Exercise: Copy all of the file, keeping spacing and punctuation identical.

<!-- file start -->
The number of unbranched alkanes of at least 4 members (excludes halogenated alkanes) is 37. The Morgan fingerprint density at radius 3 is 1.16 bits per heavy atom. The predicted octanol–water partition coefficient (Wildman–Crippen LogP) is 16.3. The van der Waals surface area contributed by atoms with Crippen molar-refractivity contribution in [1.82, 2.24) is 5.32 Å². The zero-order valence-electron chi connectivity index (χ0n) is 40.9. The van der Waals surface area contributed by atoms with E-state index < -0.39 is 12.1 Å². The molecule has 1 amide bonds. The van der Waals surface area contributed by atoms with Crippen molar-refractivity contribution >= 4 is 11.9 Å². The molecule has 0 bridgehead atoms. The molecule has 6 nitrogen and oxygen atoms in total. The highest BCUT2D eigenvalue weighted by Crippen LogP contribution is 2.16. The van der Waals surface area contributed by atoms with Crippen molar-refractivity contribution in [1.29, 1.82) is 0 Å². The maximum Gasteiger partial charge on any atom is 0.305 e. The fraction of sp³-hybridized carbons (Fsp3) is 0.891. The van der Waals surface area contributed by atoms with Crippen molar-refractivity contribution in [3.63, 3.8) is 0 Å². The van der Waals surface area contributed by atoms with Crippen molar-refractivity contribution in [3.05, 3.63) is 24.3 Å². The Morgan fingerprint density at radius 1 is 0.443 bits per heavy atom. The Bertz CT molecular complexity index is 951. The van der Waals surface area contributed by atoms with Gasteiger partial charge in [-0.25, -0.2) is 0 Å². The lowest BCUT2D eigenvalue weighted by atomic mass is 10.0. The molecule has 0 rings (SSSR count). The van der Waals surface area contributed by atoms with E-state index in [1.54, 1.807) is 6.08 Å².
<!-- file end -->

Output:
The number of unbranched alkanes of at least 4 members (excludes halogenated alkanes) is 37. The Morgan fingerprint density at radius 3 is 1.16 bits per heavy atom. The predicted octanol–water partition coefficient (Wildman–Crippen LogP) is 16.3. The van der Waals surface area contributed by atoms with Crippen molar-refractivity contribution in [1.82, 2.24) is 5.32 Å². The zero-order valence-electron chi connectivity index (χ0n) is 40.9. The van der Waals surface area contributed by atoms with E-state index < -0.39 is 12.1 Å². The molecule has 1 amide bonds. The van der Waals surface area contributed by atoms with Crippen molar-refractivity contribution >= 4 is 11.9 Å². The molecule has 0 bridgehead atoms. The molecule has 6 nitrogen and oxygen atoms in total. The highest BCUT2D eigenvalue weighted by Crippen LogP contribution is 2.16. The van der Waals surface area contributed by atoms with Crippen molar-refractivity contribution in [1.29, 1.82) is 0 Å². The maximum Gasteiger partial charge on any atom is 0.305 e. The fraction of sp³-hybridized carbons (Fsp3) is 0.891. The van der Waals surface area contributed by atoms with Crippen molar-refractivity contribution in [3.63, 3.8) is 0 Å². The van der Waals surface area contributed by atoms with Crippen molar-refractivity contribution in [3.05, 3.63) is 24.3 Å². The Morgan fingerprint density at radius 1 is 0.443 bits per heavy atom. The Bertz CT molecular complexity index is 951. The van der Waals surface area contributed by atoms with Gasteiger partial charge in [-0.25, -0.2) is 0 Å². The lowest BCUT2D eigenvalue weighted by atomic mass is 10.0. The molecule has 0 rings (SSSR count). The van der Waals surface area contributed by atoms with E-state index in [1.54, 1.807) is 6.08 Å².